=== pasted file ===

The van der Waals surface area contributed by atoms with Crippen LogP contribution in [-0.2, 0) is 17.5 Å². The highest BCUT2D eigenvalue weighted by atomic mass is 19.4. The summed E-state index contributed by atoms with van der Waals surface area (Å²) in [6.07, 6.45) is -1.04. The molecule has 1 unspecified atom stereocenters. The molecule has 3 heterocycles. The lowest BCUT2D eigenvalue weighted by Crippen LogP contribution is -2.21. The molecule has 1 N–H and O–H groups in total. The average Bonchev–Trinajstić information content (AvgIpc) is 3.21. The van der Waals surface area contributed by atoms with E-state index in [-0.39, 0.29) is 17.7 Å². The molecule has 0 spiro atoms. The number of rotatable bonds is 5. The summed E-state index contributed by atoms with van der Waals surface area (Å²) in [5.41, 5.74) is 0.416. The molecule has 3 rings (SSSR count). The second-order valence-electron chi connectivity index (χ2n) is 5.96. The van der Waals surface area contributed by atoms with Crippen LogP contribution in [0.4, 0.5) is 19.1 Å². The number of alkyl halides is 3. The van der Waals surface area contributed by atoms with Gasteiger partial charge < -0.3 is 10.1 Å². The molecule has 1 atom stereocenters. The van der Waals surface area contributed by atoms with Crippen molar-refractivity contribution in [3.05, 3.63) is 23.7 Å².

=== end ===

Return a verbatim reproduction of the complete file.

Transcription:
The van der Waals surface area contributed by atoms with Crippen LogP contribution in [-0.2, 0) is 17.5 Å². The highest BCUT2D eigenvalue weighted by atomic mass is 19.4. The summed E-state index contributed by atoms with van der Waals surface area (Å²) in [6.07, 6.45) is -1.04. The molecule has 1 unspecified atom stereocenters. The molecule has 3 heterocycles. The lowest BCUT2D eigenvalue weighted by Crippen LogP contribution is -2.21. The molecule has 1 N–H and O–H groups in total. The average Bonchev–Trinajstić information content (AvgIpc) is 3.21. The van der Waals surface area contributed by atoms with E-state index in [-0.39, 0.29) is 17.7 Å². The molecule has 0 spiro atoms. The number of rotatable bonds is 5. The summed E-state index contributed by atoms with van der Waals surface area (Å²) in [5.41, 5.74) is 0.416. The molecule has 3 rings (SSSR count). The second-order valence-electron chi connectivity index (χ2n) is 5.96. The van der Waals surface area contributed by atoms with Crippen LogP contribution in [0.4, 0.5) is 19.1 Å². The number of alkyl halides is 3. The van der Waals surface area contributed by atoms with Gasteiger partial charge < -0.3 is 10.1 Å². The molecule has 1 atom stereocenters. The van der Waals surface area contributed by atoms with Crippen molar-refractivity contribution in [3.05, 3.63) is 23.7 Å².